How To Overcome Your Writing Gremlins

Gremlins wait in the wings because writers have a naiveté, an innocence, a sense of wonder and adventure. When we acknowledge and understand our Writing Gremlins, it makes it easier for us to show up as creative powerhouses for our writing.

"Writers are like silent actors playing all the parts." ~Heather Dakota

Who are the Gremlins

Gremlins are the bane of our existence, our limiting beliefs manifesting in the world. When we bring a new awareness to these little buggers showing up, it helps us show up for ourselves and stop sabotaging what we really desire to manifest into the world.

  • Fear

  • Perfectionism

  • Procrastination

  • Comparison

  • Overwhelm

  • Self-sabotage

  • Inner Critic

  • Rebellion

  • Resistance

One way of looking at our Gremlins is to see them as a habitual way of thinking that started in childhood. When you were little, your Gremlins helped you stay out of trouble. They protected you by repeating what they saw and heard from adults and authority figures—in essence, teaching you to stay safe by doing well and avoiding displeasing those who were critical to your survival. But, while you’ve grown up and moved on, your Gremlins haven't. They still bully, judge, and criticize to “keep you safe.”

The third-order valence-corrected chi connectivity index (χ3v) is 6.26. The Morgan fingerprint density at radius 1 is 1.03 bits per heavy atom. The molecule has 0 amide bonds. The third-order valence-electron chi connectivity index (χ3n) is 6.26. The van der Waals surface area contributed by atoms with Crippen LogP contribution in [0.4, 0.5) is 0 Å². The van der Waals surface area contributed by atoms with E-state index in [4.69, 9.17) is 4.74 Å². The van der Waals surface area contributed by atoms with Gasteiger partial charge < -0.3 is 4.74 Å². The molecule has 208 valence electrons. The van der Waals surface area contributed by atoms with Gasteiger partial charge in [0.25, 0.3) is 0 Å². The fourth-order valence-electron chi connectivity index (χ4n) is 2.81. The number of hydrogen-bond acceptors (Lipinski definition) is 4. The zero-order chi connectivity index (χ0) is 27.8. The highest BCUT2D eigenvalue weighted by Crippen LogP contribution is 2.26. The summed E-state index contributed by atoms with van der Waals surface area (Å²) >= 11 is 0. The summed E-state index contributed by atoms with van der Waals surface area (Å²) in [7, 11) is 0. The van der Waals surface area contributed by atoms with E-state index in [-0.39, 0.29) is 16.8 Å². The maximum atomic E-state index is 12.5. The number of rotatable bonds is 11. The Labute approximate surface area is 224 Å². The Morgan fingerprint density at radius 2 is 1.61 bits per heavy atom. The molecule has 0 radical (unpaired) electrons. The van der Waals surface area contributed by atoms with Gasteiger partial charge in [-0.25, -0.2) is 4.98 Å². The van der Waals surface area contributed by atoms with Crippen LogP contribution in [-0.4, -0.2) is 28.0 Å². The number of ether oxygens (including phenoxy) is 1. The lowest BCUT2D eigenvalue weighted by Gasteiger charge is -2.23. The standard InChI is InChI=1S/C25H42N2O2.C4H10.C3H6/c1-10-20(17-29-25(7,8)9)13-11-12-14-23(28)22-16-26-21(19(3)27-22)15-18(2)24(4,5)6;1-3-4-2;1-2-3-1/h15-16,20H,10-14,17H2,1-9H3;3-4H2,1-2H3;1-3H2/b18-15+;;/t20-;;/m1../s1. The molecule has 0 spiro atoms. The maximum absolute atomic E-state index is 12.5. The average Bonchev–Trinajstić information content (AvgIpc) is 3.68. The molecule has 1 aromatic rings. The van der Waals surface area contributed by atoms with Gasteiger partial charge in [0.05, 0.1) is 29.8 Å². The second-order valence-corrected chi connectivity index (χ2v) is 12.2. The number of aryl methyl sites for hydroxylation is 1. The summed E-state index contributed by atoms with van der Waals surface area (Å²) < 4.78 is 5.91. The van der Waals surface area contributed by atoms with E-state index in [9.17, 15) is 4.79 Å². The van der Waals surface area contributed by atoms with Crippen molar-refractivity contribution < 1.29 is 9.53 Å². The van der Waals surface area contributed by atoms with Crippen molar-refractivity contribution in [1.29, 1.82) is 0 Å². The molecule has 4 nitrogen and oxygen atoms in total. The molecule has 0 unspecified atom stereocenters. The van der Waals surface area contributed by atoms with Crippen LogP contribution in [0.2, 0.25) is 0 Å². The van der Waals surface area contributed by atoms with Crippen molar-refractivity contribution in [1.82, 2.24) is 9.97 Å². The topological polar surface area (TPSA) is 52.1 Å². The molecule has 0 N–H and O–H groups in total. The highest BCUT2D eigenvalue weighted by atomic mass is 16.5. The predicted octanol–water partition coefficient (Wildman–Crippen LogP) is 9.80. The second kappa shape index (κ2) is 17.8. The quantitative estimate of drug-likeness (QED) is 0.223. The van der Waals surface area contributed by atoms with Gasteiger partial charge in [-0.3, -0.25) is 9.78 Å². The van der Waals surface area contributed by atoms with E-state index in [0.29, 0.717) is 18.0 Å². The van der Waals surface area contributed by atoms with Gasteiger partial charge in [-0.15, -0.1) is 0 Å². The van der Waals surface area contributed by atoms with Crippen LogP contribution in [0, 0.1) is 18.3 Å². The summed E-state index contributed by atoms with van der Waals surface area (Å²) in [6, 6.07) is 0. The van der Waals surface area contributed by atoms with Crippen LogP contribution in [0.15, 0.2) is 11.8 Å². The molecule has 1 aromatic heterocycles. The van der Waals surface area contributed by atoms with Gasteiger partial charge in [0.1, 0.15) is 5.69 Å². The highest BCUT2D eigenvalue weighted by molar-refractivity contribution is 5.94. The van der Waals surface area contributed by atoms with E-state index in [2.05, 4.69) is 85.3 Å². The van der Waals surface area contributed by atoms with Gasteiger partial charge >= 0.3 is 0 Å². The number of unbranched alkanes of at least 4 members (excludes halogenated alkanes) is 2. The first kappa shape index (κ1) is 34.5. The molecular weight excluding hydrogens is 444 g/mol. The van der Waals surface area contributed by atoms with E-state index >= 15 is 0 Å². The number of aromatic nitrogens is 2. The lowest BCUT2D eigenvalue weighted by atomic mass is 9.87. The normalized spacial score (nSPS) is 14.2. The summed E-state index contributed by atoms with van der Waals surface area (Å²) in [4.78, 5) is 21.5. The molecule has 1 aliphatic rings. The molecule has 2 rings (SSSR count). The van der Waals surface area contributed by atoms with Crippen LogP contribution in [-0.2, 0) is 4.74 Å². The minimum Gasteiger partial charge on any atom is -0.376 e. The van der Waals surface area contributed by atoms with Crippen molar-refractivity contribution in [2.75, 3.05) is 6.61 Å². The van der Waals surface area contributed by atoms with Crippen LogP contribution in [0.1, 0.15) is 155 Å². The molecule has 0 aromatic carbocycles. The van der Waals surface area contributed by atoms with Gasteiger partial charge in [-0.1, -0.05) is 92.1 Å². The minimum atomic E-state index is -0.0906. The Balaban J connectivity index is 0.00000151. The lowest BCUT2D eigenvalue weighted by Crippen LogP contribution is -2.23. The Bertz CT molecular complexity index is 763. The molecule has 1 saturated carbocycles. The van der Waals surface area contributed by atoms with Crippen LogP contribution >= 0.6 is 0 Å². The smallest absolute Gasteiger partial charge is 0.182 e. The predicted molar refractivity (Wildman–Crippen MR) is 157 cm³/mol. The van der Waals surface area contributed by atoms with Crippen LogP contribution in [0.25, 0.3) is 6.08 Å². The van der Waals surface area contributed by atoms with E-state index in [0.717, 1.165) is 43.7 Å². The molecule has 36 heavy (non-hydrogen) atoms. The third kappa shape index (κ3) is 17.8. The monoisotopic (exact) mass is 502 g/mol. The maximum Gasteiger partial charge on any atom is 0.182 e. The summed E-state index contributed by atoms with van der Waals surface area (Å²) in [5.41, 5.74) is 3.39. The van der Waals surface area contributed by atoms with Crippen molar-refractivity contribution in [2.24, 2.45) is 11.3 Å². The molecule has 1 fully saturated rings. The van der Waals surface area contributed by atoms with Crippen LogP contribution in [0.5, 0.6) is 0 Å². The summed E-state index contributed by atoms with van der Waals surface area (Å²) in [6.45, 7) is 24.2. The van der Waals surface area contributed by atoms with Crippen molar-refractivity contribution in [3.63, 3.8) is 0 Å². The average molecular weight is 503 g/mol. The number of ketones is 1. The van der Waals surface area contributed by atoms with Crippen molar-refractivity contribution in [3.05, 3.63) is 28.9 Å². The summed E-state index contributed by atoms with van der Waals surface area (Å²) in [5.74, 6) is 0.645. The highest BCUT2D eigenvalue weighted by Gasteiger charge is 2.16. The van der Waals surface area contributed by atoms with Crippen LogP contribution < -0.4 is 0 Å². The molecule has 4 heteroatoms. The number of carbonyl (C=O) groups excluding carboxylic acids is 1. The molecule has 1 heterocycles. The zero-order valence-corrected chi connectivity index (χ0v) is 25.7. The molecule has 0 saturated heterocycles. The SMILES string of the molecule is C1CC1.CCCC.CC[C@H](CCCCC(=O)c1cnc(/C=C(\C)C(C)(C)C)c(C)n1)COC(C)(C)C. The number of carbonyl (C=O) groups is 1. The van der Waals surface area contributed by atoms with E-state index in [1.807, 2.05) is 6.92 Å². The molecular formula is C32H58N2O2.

Your Gremlins date back to when adults knew best and were always right, and children were wrong. This is how your Gremlins still view the world.

However, you’re no longer a child.

As an adult, you have your own values, set of beliefs, and ways of doing things. You can think for yourself and decide what is best for you and what will protect you. You no longer have to please others to survive.

Let’s look at each Gremlin individually to identify your Gremlins and see how they hold you back and how you can move forward in your writing with wisdom and knowledge.

Gremlin 1: Fear

Our writing exposes us for exactly who we are. Yikes! When we don’t feel competent, it ramps up our insecurities, and the demons in our past reemerge and want to be seen. Hello FEAR! Fear tends to be made up of stories we believe about ourselves that aren’t based in truth. We may have taken on these stories from our parents or past experiences.

When Fear begins to keep us from writing, we might:

  • Feel frozen, not able to take action.